We are recruiting.
As so often with positions at mySociety, it’s a job that’s a bit different from the norm. For the right person, it’s going to be a fantastic opportunity.
If you know someone who fits the bill, please do forward them the link to this job description: http://mysocietyltd.theresumator.com/apply/KJmhA1/Head-Of-Research.html.
They might also like to see our page on what it’s like working at mySociety.
Applications close on June 30th, so time is of the essence.
NO RECRUITERS OR AGENCIES PLEASEImage: Jason Samfield (CC)
We’ve just published the WriteToThem responsiveness league table for 2013. Check your MP’s performance here – just enter your postcode.
League table? What’s that?
Our website WriteToThem.com allows anyone to send a message to their elected representatives.
If you’ve ever done this, you’ll know that two weeks later, we email you to ask whether or not your representative replied.
The information we obtain from this questionnaire is important to us: it helps us check that WriteToThem remains an effective way to contact politicians. But, when it’s analysed further, there are interesting results to be found.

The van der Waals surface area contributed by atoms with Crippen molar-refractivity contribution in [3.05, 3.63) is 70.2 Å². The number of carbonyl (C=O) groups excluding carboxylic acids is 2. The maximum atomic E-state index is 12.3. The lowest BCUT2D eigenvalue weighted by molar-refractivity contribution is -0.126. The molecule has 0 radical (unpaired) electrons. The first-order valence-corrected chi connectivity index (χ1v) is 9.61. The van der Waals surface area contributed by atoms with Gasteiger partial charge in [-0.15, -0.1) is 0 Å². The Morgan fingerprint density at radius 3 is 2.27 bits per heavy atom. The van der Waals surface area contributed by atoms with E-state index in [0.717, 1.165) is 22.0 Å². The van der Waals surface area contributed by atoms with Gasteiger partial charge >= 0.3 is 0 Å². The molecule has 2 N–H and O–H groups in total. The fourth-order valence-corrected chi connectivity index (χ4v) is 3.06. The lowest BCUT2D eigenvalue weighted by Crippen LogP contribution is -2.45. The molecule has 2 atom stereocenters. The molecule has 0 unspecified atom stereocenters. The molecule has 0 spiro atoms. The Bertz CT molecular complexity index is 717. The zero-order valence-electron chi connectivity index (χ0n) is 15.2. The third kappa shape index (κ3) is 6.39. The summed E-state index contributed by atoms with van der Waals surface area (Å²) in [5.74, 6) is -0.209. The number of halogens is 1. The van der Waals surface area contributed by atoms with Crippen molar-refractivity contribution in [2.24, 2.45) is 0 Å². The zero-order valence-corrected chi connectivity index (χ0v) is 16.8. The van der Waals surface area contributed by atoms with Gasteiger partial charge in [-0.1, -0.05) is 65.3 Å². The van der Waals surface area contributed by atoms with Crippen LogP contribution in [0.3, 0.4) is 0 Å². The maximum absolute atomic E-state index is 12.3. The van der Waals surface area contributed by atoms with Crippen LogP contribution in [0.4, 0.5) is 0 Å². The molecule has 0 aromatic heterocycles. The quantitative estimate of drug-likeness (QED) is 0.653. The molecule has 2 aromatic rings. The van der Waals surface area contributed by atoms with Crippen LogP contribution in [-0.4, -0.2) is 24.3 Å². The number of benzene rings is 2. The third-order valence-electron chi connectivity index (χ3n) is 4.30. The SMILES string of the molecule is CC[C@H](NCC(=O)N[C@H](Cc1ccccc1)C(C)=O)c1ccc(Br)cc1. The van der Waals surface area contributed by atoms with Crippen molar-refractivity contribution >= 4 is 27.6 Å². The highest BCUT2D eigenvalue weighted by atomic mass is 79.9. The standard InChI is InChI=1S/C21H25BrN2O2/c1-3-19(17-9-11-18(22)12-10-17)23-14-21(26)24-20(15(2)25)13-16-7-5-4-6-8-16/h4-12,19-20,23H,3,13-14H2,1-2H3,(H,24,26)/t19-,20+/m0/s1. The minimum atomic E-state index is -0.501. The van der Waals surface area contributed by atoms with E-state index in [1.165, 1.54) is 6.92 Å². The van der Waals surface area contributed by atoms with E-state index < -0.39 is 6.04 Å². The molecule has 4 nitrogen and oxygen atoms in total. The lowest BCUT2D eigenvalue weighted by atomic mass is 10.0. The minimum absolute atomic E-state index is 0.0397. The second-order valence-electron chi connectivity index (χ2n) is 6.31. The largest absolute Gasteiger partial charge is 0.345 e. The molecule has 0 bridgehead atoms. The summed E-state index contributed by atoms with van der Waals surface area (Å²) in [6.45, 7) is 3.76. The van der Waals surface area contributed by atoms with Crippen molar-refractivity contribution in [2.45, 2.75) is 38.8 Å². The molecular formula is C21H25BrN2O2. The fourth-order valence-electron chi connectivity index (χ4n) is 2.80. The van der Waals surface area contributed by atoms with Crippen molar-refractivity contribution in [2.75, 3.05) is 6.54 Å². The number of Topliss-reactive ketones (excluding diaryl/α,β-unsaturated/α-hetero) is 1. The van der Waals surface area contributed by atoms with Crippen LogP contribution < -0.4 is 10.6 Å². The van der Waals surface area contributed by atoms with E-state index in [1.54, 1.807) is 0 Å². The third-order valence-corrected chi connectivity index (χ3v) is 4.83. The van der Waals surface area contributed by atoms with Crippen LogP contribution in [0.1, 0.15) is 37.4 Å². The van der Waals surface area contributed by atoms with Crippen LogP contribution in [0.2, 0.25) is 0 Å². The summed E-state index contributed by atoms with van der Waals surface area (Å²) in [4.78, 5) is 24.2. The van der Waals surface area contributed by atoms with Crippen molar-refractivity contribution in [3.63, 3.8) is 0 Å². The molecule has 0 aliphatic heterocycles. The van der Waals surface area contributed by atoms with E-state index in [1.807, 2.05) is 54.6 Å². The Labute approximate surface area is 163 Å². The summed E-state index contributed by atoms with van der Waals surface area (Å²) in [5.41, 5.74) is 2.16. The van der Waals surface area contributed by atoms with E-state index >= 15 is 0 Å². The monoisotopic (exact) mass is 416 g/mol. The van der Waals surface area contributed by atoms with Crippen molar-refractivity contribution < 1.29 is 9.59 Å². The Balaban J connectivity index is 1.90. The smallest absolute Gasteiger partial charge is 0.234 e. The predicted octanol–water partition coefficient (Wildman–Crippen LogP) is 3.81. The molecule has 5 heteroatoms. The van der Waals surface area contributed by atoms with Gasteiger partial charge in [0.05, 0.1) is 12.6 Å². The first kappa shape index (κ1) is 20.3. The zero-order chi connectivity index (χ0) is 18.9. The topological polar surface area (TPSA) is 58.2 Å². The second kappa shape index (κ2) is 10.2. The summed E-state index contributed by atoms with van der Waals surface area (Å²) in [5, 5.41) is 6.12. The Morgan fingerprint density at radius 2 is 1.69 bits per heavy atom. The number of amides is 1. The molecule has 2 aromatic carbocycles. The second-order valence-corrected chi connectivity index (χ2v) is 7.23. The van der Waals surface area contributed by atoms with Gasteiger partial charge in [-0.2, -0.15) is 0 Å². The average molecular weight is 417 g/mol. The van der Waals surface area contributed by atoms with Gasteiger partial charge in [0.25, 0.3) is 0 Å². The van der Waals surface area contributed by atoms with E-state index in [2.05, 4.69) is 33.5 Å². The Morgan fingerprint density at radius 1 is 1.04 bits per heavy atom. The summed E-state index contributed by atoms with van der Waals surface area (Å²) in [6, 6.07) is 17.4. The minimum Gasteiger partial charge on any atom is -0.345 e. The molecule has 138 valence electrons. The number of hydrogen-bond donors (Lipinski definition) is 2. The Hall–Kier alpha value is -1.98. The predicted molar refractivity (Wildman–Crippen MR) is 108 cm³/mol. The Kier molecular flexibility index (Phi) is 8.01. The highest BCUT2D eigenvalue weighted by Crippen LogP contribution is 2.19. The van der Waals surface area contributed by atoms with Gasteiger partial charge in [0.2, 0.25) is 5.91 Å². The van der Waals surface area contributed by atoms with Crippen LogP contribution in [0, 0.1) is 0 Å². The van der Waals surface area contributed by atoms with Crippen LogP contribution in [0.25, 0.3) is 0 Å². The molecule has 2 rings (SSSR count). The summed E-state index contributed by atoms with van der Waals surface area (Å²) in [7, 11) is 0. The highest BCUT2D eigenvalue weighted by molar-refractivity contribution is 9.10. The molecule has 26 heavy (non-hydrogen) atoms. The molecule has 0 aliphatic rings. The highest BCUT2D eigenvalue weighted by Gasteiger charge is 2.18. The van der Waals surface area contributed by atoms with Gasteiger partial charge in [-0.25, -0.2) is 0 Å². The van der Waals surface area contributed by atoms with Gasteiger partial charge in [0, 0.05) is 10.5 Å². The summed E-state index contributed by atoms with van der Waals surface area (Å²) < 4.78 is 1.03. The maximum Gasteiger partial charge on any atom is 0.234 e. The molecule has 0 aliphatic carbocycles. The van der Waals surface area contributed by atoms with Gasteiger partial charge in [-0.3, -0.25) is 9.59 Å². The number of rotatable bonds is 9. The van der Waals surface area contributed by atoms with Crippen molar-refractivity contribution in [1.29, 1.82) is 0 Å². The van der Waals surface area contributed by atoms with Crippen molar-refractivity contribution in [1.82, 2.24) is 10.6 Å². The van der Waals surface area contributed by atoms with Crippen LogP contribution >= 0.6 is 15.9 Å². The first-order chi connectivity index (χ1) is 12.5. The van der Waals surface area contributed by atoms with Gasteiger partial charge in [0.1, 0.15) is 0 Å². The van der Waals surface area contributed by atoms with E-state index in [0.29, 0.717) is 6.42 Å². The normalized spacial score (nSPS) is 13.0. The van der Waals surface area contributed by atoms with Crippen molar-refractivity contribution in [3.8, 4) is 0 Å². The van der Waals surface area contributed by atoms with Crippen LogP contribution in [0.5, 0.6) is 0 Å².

WriteToThem launched in 2005. Until 2008, we published an annual ‘league table’, ranking MPs by responsiveness. We did this because we believe that it is a fundamental part of an MP’s duty to respond to their constituents’ messages; we wanted to recognise the best performers, and highlight the ones who were falling below expectations.
We haven’t run this data since 2008 – mainly because we’re a very busy organisation with a wide range of priorities.
But our users frequently ask for the latest stats, and to that end we’ve now run the 2013 data. Take a look at it here.
A big WriteToThem gold star to some MPs
The people of Romsey and Southampton North should rest easy. Their Conservative MP Caroline Nokes is on the case. Top of our league table, she replied to 96% of messages sent through WriteToThem.
Other good performers include Conservatives John Glen MP for Salisbury, and Justin Tomlinson representing North Swindon. Gloria De Piero, Labour MP for Ashfield, comes in at 4th position. Check your MP’s performance here.
And ‘could do better, see me’ to others